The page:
Did you work odd jobs while on your travels?
Normally I worked as an electrician in Oz to earn the bulk of my travel money (around a thousand dollars was enough in those days, but I usually tried for a thousand in spending money after tickets), however there have been times when I’ve wanted to extend the trip, so I have also worked as a builder’s labourer, painter, carpenter, waiter, translator, handyman, fruit picker, wood cutter, car deliverer and a few other odds and sods. I’ve worked in New Zealand, America, Canada, Thailand, England and Bali (and of course, Australia).

What kind of places did you stay while you were travelling? (He specifically asked if you had to spend all your money on hotels or if you were sleeping on park benches.)
I have never slept on a park bench, and I never will. Oh wait, there was one time when I went to Queensland with my brother and his car broke down, so we had to sleep on park benches and in picnic shelters while we waited for dad to send him the money to get it fixed (he always was a dependant sort of a person, still is from what I’ve seen). But I don’t take any blame for this, as I had only just turned 15 at the time and I was 700 miles from home and didn’t have much control of my destiny yet. (When I was robbed in NZ six years later I didn’t even tell dad, as I knew he try would to get some money to me, and I didn’t want any help.)

One thing that you learn if you want to stretch the adventure out as long as possible, is to always do long trips overnight, that way you get accommodation thrown in, you may be sitting up, but you’re safe and you haven’t had to fork out for a room. This is actually why I flew to Athens via Moscow (but I’ll explain exactly why in the next episode, if there is enough interest for me to keep writing).

Another thing that helps is that there is a loose travel fraternity, and it’s not uncommon to meet someone in one country and stay with them in another (generally their homeland), for this reason it pays not to be a prissy whining traveller, if that’s how something is done in a country , that’s how it’s done; either deal with it, or fuck off back home to where things are done how you’re used to! It also pays to travel by yourself as you’re more likely to get invites when you’re on your own, plus you’re also more likely to meet people. Where couples tend to stick to together, singles (out of necessity) tend to mix much more.

Have I not been paying enough attention while reading your posts?
Probably not, you’re usually too busy trying to find fault with what I’ve written.

Any other thoughts?
Yes, I wouldn’t mind a cheeseburger. Oh yes I do have another handy travel tip, taught to me by a Texan by the name of Howard. The best way to pack soft luggage (which is the only luggage you should ever travel with – handlers hate suitcases and regularly take out their frustrations on them), is to get a few nylon sack type backs with string pulls (you can buy them in any camping store now, but I used to get my aunt to make them for me). You need one for t-shirts, one for socks and underwear, one for sweaters (it’s best to follow the seasons, then you don’t need too much heavy clothing, one for your blanket (make sure it’s thin and pure wool), and a slightly larger one for dirty clothes. To pack your clothes (say your tees for example), fold them in half lengthwise and lay them neatly on top of each other, trying to keep the wrinkles to a minimum, then roll them up as tight as possible and stuff them into the sack, which should be just a fraction smaller in diameter than the clothes that you have just rolled up. You’d be surprise how good they look when you unroll them when you get to your destination.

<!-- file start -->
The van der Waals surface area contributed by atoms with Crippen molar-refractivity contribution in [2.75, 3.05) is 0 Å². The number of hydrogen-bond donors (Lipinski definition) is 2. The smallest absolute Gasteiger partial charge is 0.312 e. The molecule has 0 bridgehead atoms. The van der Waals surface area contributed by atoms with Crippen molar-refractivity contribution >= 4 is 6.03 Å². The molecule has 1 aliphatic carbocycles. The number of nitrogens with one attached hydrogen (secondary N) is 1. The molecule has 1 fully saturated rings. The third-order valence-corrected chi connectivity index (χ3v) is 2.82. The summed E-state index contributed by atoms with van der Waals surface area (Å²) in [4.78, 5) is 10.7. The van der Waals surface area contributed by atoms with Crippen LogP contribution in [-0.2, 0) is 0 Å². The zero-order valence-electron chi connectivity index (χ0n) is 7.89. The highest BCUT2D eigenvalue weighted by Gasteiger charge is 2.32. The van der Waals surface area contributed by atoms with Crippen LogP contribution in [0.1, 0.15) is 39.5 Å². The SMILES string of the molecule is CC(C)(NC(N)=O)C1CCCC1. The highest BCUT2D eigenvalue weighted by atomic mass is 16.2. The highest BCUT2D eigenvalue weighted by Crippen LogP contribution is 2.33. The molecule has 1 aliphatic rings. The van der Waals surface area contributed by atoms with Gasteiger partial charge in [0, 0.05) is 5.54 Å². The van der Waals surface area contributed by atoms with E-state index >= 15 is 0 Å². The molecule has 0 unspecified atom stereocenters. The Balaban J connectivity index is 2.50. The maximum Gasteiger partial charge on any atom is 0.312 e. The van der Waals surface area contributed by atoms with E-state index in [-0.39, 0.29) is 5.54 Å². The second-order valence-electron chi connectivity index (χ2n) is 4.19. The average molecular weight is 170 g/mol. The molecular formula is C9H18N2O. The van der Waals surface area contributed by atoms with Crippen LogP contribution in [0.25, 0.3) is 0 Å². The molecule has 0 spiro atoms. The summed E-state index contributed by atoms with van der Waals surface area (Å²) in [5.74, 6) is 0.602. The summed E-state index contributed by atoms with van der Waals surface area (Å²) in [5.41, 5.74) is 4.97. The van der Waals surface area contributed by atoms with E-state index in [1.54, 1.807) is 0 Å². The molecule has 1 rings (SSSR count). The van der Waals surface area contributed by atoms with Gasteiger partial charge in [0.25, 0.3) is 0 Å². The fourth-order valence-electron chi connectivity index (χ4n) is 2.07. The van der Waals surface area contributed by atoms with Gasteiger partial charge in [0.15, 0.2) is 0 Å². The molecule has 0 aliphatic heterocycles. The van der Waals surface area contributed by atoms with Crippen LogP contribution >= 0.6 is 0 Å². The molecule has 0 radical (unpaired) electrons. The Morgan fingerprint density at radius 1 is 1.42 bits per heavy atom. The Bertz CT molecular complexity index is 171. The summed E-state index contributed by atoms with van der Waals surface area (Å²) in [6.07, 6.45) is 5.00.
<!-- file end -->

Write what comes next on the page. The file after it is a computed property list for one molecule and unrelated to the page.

Just one more thing, always carry a flashlight small enough to hold comfortably in your mouth so that you hands are free, a pair of tweezers. a pocket atlas (I find Bartholomew make the best ones) and a universal plug (there’s usually a sink but there’s never any plugs, this way you can always wash your underwear).

*There is a distinct low cost travel circuit that is fairly fluid in nature and can change without warning due to the changing popularity of destinations, the current political situation, the cost and standard of
accommodation as well as the cost of travel.

To join the circuit, basically all you have to do is
find a place where travellers congregate and tag along, you’ll eventually find out where the cheap and safe places stay are. Unfortunately this doesn’t work so well in America for some reason. But anywhere else, all you have to do is stay in a few backpacker hostels and you’ll soon have a pretty good idea of where the current circuit is.

Willover’s Travels Pt 2

I paid the extra for a First Class ticket on the Indian Pacific since it was such a long trip (one of the longest in the world in fact) and I wanted a cabin to myself, there’s diagrams if you follow the link. I also booked the ticket so that I was on the train in the middle of the Nullarbor at midnight on the 31st of December, that way I could celebrate New Years in transit. That turned out to be a good decision becasue it was one of the best New Years Eve parties I’ve ever been to. Seeing as I had a first class ticket, I was able to use the club car, which not only had a bar, but a piano too, and there was a Japanese girl who could play quite well. I had my harmonicas so we played duets and sing-alongs all night. At midnight the chef brought out huge bowls of King prawns and champagne. It was one of the best nights that I can almost remember.

Three days after I left Sydney,  I arrived in Perth (again)…

While I had enough money to get me further than I got last time, I decided get a job just to give me a bit of a buffer; plane tickets always leave a bit of a hole in the finances. So for the second time (hmm, that link is actually better than this post), I phoned a number in the classifieds and was told what time to be at the airport the next day. This time I ended up in Mt Newman.

Three months later I was sitting on a plane to Bangkok. Having learned that hooking up with a hooker can really stall your travels, I determined that I wouldn’t hang out in Bangkok at the Atlanta Hotel* like I did last time, with all the associated risk (wow, just looking at that link, they’ve really cleaned up their act, it used to be pretty seedy). So the next day I caught a bus to Phuket. One day I may go into detail about the pitfalls of spending too much time in Bangkok.